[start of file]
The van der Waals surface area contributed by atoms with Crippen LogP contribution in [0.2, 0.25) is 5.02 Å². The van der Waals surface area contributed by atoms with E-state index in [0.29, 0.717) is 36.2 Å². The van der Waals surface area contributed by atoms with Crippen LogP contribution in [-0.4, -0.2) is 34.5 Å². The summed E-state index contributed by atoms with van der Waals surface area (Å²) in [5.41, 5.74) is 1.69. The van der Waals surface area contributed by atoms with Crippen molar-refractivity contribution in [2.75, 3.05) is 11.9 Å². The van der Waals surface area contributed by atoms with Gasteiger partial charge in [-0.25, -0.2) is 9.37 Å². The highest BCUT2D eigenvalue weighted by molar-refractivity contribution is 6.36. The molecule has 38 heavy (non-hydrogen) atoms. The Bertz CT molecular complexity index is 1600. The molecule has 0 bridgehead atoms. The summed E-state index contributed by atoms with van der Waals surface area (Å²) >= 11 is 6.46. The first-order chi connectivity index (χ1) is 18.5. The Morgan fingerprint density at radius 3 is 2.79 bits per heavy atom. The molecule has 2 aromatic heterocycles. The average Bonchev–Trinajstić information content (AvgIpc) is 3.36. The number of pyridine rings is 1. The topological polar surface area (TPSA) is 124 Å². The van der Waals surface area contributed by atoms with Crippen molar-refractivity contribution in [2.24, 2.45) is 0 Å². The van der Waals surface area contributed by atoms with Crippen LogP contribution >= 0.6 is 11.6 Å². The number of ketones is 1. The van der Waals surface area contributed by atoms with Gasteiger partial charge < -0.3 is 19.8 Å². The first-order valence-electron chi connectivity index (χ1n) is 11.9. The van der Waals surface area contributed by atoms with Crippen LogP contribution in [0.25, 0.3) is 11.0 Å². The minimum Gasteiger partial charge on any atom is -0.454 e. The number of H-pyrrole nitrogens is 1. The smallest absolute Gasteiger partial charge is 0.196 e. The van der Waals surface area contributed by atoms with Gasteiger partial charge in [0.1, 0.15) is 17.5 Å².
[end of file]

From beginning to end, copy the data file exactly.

The van der Waals surface area contributed by atoms with Crippen LogP contribution in [0.2, 0.25) is 5.02 Å². The van der Waals surface area contributed by atoms with E-state index in [0.29, 0.717) is 36.2 Å². The van der Waals surface area contributed by atoms with Crippen LogP contribution in [-0.4, -0.2) is 34.5 Å². The summed E-state index contributed by atoms with van der Waals surface area (Å²) in [5.41, 5.74) is 1.69. The van der Waals surface area contributed by atoms with Crippen molar-refractivity contribution in [2.75, 3.05) is 11.9 Å². The van der Waals surface area contributed by atoms with Gasteiger partial charge in [-0.25, -0.2) is 9.37 Å². The highest BCUT2D eigenvalue weighted by molar-refractivity contribution is 6.36. The molecule has 38 heavy (non-hydrogen) atoms. The Bertz CT molecular complexity index is 1600. The molecule has 0 bridgehead atoms. The summed E-state index contributed by atoms with van der Waals surface area (Å²) >= 11 is 6.46. The first-order chi connectivity index (χ1) is 18.5. The Morgan fingerprint density at radius 3 is 2.79 bits per heavy atom. The molecule has 2 aromatic heterocycles. The average Bonchev–Trinajstić information content (AvgIpc) is 3.36. The number of pyridine rings is 1. The topological polar surface area (TPSA) is 124 Å². The van der Waals surface area contributed by atoms with Crippen molar-refractivity contribution in [2.24, 2.45) is 0 Å². The van der Waals surface area contributed by atoms with Crippen LogP contribution >= 0.6 is 11.6 Å². The number of ketones is 1. The van der Waals surface area contributed by atoms with Gasteiger partial charge < -0.3 is 19.8 Å². The first-order valence-electron chi connectivity index (χ1n) is 11.9. The van der Waals surface area contributed by atoms with Crippen LogP contribution in [0.25, 0.3) is 11.0 Å². The minimum Gasteiger partial charge on any atom is -0.454 e. The number of H-pyrrole nitrogens is 1. The smallest absolute Gasteiger partial charge is 0.196 e. The van der Waals surface area contributed by atoms with Gasteiger partial charge in [0.1, 0.15) is 17.5 Å².